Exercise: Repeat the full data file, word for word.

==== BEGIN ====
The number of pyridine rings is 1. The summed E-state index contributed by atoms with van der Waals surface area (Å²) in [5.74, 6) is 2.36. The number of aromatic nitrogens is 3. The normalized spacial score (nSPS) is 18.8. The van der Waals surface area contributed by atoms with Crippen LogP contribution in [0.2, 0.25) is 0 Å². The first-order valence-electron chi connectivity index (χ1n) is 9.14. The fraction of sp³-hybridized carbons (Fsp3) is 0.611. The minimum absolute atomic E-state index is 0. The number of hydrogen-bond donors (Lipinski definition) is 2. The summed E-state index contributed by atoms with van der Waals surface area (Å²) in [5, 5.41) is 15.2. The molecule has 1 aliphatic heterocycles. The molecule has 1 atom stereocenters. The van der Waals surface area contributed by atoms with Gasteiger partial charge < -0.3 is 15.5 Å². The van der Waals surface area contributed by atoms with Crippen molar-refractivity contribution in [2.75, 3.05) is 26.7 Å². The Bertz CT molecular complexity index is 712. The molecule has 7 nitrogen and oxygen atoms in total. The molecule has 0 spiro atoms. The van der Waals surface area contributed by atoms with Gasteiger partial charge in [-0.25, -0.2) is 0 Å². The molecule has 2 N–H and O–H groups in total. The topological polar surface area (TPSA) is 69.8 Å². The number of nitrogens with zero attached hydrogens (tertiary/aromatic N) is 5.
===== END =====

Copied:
The number of pyridine rings is 1. The summed E-state index contributed by atoms with van der Waals surface area (Å²) in [5.74, 6) is 2.36. The number of aromatic nitrogens is 3. The normalized spacial score (nSPS) is 18.8. The van der Waals surface area contributed by atoms with Crippen LogP contribution in [0.2, 0.25) is 0 Å². The first-order valence-electron chi connectivity index (χ1n) is 9.14. The fraction of sp³-hybridized carbons (Fsp3) is 0.611. The minimum absolute atomic E-state index is 0. The number of hydrogen-bond donors (Lipinski definition) is 2. The summed E-state index contributed by atoms with van der Waals surface area (Å²) in [5, 5.41) is 15.2. The molecule has 1 aliphatic heterocycles. The molecule has 1 atom stereocenters. The van der Waals surface area contributed by atoms with Gasteiger partial charge < -0.3 is 15.5 Å². The van der Waals surface area contributed by atoms with Crippen molar-refractivity contribution in [2.75, 3.05) is 26.7 Å². The Bertz CT molecular complexity index is 712. The molecule has 7 nitrogen and oxygen atoms in total. The molecule has 0 spiro atoms. The van der Waals surface area contributed by atoms with Gasteiger partial charge in [-0.25, -0.2) is 0 Å². The molecule has 2 N–H and O–H groups in total. The topological polar surface area (TPSA) is 69.8 Å². The number of nitrogens with zero attached hydrogens (tertiary/aromatic N) is 5.